Tributes paid to 'proper gentleman' Lancaster bomber airman

Alf Ridpath and his Lancaster Crew.
Alfred Ridpath with RAF crew and Lancaster Bomber which he flew in during World War II Credit: Liverpool Echo

Tributes have been paid to a “true gentleman” former Lancaster bomber airman who has died aged 100. 

Born in 1922, Alfred ‘Alf’ Ridpath, joined the RAF at the start of World War II aged just 17 and flew missions over Germany and Nazi-occupied Europe.

From 1947 onwards he lived with his wife and son in the same house in West Derby, Liverpool, that he bought with the £100 he received on leaving the forces. 

Alf Ridpath and crew during his time in the RAF Credit: Liverpool Echo

Friends of the widower have been quick to pay tribute after he died on 17 January, just weeks after turning 100.

Alf's carer of 12 years Berna McCarthy said: "Alf was a true gentleman. He was just a pleasure.

"He was absolutely fine when I first went to work there and over the years he developed dementia, but he was still absolutely wonderful.

"He was just a lovely lovely man, he didn't have a bad word to say about anybody - he was very witty."

Berna described Alf as a "real family man" who loved his holidays and said she will miss his smile, laughter, conversation and singing the most.

Alf, who was a keen artist, worked for Mersey Docks and Harbour Board in later life and was also a familiar face as a steward at Anfield's turnstiles in retirement.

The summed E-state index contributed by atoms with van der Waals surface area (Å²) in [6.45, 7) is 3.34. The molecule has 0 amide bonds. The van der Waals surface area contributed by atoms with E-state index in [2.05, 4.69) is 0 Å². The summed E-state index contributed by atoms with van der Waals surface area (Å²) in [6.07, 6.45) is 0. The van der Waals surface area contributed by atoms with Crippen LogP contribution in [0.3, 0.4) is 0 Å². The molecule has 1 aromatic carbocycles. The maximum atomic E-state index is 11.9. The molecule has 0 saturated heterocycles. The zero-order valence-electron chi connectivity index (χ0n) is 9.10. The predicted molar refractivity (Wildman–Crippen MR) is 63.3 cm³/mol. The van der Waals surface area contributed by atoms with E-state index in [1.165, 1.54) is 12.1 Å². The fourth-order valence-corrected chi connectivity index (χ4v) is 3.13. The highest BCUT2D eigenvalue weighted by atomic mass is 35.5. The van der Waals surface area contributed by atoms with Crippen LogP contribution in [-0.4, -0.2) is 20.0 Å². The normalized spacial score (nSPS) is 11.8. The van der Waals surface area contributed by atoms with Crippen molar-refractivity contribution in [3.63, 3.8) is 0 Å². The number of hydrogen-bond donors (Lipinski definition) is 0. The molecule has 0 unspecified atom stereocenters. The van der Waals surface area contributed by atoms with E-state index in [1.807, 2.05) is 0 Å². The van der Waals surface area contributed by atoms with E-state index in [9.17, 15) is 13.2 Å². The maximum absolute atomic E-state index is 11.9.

Alf Ridpath at home Credit: Liverpool Echo

Berna said: "He looked after his son David up until he was 88. David was disabled and Alf would do all his driving and shopping.

"He was just a really lovely family man.

"Although he had dementia he was very on the ball. He was very articulate and well educated."

To many, Alf was an "entertainer" and Berna also has fond memories of spending Christmas with Alf and David.

Paying tribute, one of Alf's long-time carers, Jo Reece, said: "He was so loving and he always spoke about his pals from the Lancaster crew, he never forgot about them.

"He was such a lovely man and such a gentleman

"He was so funny, he had us in fits of laughter. We always looked forward to seeing him."

Shannon Farrell became one of Alf's carers in June last year and described him as "one in a million".

Shannon said: "When I was going in on my first day, I was going in to meet a man who is 99 and the first time I saw him, you just wouldn't think he was 99.

"He was amazing. He was just always so happy and he was like one of our own, he quickly became family.

"He used to sing all these little songs and you always went home singing one of them.

Alf had been given a surprise 100th birthday party on December 10, 2022, which had been organised at his favourite cafe in West Derby.

Speaking at the party about his role in the war, Alf said: "I never gave it any thought. It was who I was and what I was." He added: "I did what I had to do".